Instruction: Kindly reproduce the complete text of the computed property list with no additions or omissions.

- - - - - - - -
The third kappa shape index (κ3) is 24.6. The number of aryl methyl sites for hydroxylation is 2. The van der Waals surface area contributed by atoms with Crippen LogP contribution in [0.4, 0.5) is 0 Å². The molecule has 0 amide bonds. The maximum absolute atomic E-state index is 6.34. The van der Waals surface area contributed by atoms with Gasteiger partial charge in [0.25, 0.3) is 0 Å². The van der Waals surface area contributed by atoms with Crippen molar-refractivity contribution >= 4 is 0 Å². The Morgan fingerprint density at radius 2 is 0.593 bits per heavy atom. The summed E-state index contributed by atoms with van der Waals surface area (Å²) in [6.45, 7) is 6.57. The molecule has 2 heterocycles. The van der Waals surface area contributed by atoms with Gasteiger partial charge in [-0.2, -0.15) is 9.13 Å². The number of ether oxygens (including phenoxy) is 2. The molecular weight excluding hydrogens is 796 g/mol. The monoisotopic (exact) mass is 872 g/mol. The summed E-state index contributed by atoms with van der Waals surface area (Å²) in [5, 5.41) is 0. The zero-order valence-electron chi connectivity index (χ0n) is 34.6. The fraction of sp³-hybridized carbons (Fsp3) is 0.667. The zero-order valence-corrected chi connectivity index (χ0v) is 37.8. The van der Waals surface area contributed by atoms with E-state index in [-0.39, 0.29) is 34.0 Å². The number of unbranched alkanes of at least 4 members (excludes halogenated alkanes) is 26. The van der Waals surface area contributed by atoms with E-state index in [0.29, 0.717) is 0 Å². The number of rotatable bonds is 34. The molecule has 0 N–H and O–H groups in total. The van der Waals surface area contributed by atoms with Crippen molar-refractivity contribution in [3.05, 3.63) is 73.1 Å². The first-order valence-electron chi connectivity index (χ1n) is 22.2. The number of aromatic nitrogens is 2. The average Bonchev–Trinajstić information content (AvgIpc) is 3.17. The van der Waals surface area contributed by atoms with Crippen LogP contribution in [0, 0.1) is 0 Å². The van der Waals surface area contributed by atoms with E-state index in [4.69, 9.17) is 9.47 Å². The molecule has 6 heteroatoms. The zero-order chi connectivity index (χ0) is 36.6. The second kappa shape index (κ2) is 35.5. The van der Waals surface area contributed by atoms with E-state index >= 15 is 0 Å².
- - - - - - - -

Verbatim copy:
The third kappa shape index (κ3) is 24.6. The number of aryl methyl sites for hydroxylation is 2. The van der Waals surface area contributed by atoms with Crippen LogP contribution in [0.4, 0.5) is 0 Å². The molecule has 0 amide bonds. The maximum absolute atomic E-state index is 6.34. The van der Waals surface area contributed by atoms with Gasteiger partial charge in [0.25, 0.3) is 0 Å². The van der Waals surface area contributed by atoms with Crippen molar-refractivity contribution >= 4 is 0 Å². The Morgan fingerprint density at radius 2 is 0.593 bits per heavy atom. The summed E-state index contributed by atoms with van der Waals surface area (Å²) in [6.45, 7) is 6.57. The molecule has 2 heterocycles. The van der Waals surface area contributed by atoms with Gasteiger partial charge in [-0.2, -0.15) is 9.13 Å². The number of ether oxygens (including phenoxy) is 2. The molecular weight excluding hydrogens is 796 g/mol. The monoisotopic (exact) mass is 872 g/mol. The summed E-state index contributed by atoms with van der Waals surface area (Å²) in [5, 5.41) is 0. The zero-order valence-electron chi connectivity index (χ0n) is 34.6. The fraction of sp³-hybridized carbons (Fsp3) is 0.667. The zero-order valence-corrected chi connectivity index (χ0v) is 37.8. The van der Waals surface area contributed by atoms with E-state index in [-0.39, 0.29) is 34.0 Å². The number of unbranched alkanes of at least 4 members (excludes halogenated alkanes) is 26. The van der Waals surface area contributed by atoms with E-state index in [0.29, 0.717) is 0 Å². The number of rotatable bonds is 34. The molecule has 0 N–H and O–H groups in total. The van der Waals surface area contributed by atoms with Crippen molar-refractivity contribution in [3.05, 3.63) is 73.1 Å². The first-order valence-electron chi connectivity index (χ1n) is 22.2. The number of aromatic nitrogens is 2. The average Bonchev–Trinajstić information content (AvgIpc) is 3.17. The van der Waals surface area contributed by atoms with Crippen LogP contribution in [0, 0.1) is 0 Å². The van der Waals surface area contributed by atoms with E-state index in [4.69, 9.17) is 9.47 Å². The molecule has 6 heteroatoms. The zero-order chi connectivity index (χ0) is 36.6. The second kappa shape index (κ2) is 35.5. The van der Waals surface area contributed by atoms with E-state index >= 15 is 0 Å².